China will start limiting imports of genetically modified food products next week, saying that it needs to protect the health of Chinese consumers. But the restrictions have some U.S. exporters worried.
Chinese Foreign Trade Minister Shi Guangsheng has said that starting March 20, China will require importers of bio-engineered food to face tougher inspection standards.
Mr. Shi tells a news conference in Beijing that researchers still cannot prove that genetically modified organism (GMO) products are safe for consumers. He said China is implementing the new regulations to ensure the health of its people and the safety of its food.
Mr. Shi denies that the move is designed to help protect China's farmers from cheap imports. As a new member of the World Trade Organization, China must reduce its import tariffs for farm and other products.
Mr. Shi said that before formulating its new policy on bio-engineered food, Beijing consulted with various trade partners and took their views into consideration. Mr. Shi said that China is merely following the example of other countries who restrict GMO imports.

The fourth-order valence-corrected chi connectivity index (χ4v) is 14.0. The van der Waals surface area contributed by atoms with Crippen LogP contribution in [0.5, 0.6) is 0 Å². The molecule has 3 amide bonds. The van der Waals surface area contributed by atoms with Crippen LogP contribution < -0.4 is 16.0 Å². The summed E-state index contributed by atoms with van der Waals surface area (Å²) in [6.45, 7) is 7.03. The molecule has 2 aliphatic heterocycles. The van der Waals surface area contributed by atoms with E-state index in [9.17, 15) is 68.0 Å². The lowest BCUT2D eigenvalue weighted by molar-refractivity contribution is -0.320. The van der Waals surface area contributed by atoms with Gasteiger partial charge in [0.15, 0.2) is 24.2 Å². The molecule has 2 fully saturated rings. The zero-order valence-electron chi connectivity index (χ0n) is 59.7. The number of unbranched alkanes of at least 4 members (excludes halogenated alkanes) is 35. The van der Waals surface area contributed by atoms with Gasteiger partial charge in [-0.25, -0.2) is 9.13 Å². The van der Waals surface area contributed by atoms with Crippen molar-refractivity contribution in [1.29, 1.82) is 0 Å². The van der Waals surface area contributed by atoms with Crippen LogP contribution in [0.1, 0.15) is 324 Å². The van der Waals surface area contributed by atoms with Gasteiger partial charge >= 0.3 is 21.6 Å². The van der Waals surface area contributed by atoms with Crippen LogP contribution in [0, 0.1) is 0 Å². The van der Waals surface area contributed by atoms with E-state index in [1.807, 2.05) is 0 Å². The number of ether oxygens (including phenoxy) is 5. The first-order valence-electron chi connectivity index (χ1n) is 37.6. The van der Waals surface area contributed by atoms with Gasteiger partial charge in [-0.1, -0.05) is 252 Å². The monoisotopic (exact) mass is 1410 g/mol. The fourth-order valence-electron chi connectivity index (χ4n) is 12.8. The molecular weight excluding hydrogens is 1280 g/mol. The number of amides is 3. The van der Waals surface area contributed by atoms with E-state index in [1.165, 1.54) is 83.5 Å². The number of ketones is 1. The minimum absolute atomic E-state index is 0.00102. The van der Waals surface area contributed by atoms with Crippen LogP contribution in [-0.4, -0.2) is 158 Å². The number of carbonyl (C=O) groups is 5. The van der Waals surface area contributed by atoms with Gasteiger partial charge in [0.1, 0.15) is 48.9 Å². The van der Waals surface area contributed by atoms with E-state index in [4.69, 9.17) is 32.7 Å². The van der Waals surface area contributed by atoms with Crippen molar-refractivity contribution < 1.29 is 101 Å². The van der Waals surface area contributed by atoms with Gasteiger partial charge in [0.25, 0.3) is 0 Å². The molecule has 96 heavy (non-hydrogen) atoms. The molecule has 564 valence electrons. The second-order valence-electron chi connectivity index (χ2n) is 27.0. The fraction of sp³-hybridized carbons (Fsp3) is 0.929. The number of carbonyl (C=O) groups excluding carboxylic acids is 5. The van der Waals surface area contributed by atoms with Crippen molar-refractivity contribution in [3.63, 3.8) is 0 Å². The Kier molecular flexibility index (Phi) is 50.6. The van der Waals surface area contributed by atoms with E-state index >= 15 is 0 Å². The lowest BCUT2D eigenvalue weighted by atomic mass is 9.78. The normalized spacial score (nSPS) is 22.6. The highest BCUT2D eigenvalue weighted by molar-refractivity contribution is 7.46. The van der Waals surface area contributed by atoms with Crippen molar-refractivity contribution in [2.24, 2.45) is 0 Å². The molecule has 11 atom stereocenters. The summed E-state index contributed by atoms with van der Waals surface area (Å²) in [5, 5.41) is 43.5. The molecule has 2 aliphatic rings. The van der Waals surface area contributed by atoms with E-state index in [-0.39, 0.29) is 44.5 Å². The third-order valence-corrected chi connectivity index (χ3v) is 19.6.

China will ask importers to show a certificate from their own or another government, saying that the genetically modified products are safe. Foreign companies will face a waiting period of 30 days before their products are allowed into China.
China originally planned to impose much tighter restrictions on bio-engineered food imports requiring a 270 day waiting period, among other things. But President Bush personally raised the issue with senior Chinese officials during his visit to Beijing last month, asking them to relax their rules.
Washington said the original import restrictions would hurt the billion dollar annual trade in U.S. soybeans, most of which are genetically modified. U.S. officials say the new regulations will allow trade to continue, but they are waiting to see how the rules are carried out.
Separately, Mr. Shi said that China strongly opposed the U.S. decision to impose tariffs on steel imports. He said he had written a letter to the U.S. trade representative, protesting Washington's move. Mr. Shi called the tariffs an act of protectionism, which violated WTO principles. He said China is considering lodging a formal complaint with the WTO dispute-settlement body.